10. Memorandum From Acting Secretary of State Rush to President Nixon1
- Shah of Iran and Oil Consortium Reach Agreement
Meetings in St. Moritz last week between the Shah and a negotiating team from the consortium of international oil companies in Iran produced agreement in principle on the general terms of a new long-term contractual relationship. The main points of this agreement, which will replace the 1954 agreement but retain many of its provisions,2 are as follows:
—The Iranians will be owners and operators of assets and activities in the oil concession area. They will contract to sell oil to the consortium for a twenty year period beginning March 21, 1973.
—The consortium will form an Iranian-chartered company to produce, process, and transport Iranian oil under a service contract with the National Iranian Oil Company (NIOC). The programs and budget of this company will be subject to NIOC approval.
—The companies will purchase oil at the wellhead, on a cost plus fee basis designed to give Iran the financial equivalent of the participation agreement recently signed with Arab producers of the Persian Gulf.
—NIOC will be responsible for securing necessary investment funds, but the consortium will have the option to provide these funds as advance payment on oil purchases.
—NIOC will receive oil to market directly increasing from 200,000 barrels per day this year to 1.5 million barrels a day in 1981.
At first blush both sides seem to have achieved their principal objectives under the new settlement. The companies retain assured access to Iranian offtake, management initiative if not control, and investment rights in an overall formula which lends hope that participation agreements with Arab oil producers will not have to be renegotiated as a result of the Iranian agreement as the companies have feared. For his part, the Shah has achieved increased revenue and management con[Page 35]trol and direct access to oil in a format which ends the concessionary agreement of 1954 in favor of a sales contract such as he publicly had insisted upon. The Shah’s overriding political objectives have been met. He can now proclaim that Iran is again second to none in protecting its sovereign interests and attaining its national aspirations.3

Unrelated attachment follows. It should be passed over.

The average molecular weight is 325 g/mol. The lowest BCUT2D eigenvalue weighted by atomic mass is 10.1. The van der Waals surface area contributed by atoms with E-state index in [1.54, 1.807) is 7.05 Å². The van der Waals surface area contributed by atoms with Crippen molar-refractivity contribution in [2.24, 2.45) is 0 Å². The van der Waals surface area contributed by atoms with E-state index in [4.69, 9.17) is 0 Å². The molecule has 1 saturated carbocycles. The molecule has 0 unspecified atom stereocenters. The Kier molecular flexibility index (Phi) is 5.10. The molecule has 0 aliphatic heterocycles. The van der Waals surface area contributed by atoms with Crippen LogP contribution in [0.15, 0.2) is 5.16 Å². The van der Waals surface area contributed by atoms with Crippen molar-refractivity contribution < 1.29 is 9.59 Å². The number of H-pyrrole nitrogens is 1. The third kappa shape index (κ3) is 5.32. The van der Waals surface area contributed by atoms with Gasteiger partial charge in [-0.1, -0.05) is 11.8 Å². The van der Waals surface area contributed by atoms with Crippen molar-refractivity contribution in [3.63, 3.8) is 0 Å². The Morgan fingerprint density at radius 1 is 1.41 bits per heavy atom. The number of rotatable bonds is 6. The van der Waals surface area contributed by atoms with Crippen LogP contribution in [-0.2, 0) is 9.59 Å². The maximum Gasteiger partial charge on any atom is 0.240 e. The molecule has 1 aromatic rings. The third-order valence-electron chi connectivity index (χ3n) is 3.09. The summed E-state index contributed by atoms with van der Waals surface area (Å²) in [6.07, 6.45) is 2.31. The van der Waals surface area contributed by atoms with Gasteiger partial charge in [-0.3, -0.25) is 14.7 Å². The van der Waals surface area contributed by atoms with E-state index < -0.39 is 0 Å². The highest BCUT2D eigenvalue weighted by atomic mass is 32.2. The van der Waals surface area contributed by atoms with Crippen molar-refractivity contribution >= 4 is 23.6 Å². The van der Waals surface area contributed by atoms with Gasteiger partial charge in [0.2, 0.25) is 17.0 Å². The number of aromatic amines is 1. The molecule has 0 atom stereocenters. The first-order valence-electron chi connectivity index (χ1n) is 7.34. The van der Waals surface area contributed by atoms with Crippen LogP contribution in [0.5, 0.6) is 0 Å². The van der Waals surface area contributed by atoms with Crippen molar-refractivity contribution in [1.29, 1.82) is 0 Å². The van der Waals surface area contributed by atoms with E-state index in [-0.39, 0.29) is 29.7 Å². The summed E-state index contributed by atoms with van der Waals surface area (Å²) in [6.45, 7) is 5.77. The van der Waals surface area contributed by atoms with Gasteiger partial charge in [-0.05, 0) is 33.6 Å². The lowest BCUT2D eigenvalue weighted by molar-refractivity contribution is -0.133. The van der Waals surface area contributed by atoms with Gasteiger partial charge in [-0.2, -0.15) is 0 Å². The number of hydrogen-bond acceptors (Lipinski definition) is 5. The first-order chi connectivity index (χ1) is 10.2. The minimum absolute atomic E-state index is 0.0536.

Some difficult issues, such as the means and timing of periodic price renegotiations, appear to remain unresolved. Nevertheless, with the outlines of the new arrangement agreed to, prospects for a fully satisfactory settlement are promising.4 The need for USG intervention seems to have passed.
- Source: National Archives, Nixon Presidential Materials, NSC Files, Box 602, Country Files—Middle East, Iran, Vol. IV, September 1971–April 1973. Confidential.↩
- See footnote 4, Document 7. Among other provisions, the 1954 agreement recognized the National Iranian Oil Company’s ownership of oil land and assets while granting control of oil field and refinery operation to the consortium.↩
- Telegram 1829 from Tehran, March 21, reported that the Iranian Government and media were treating the takeover that day of the management and operation of the oil industry as an Iranian victory over the consortium and an Iranian New Year’s gift from the Shah to the people. Helms observed that “Iranian crowing might create pressure among Arab oil producers for further revision of their arrangements with oil companies” but expected that the Iranian campaign would subside after March 21. (National Archives, RG 59, Central Foreign Policy Files, [no film number])↩
- In telegram 3612 from Tehran, May 26, the Embassy reported that the Iranian Government had signed an additional agreement with the consortium on May 24 and that “Iran received some advantages over Arabs but these not repeat not expected provoke new round of leapfrogging from Arab producers.” (Ibid., Nixon Presidential Materials, NSC Files, Box 1295, Harold H. Saunders Files, Iran, 5/16/73–12/31/73) A detailed summary of the agreement is in INR Report RECS–20, “Iran: Pace-Setter in Oil,” September 19. (Ibid., RG 59, Central Files 1970–73, PET 6 IRAN)↩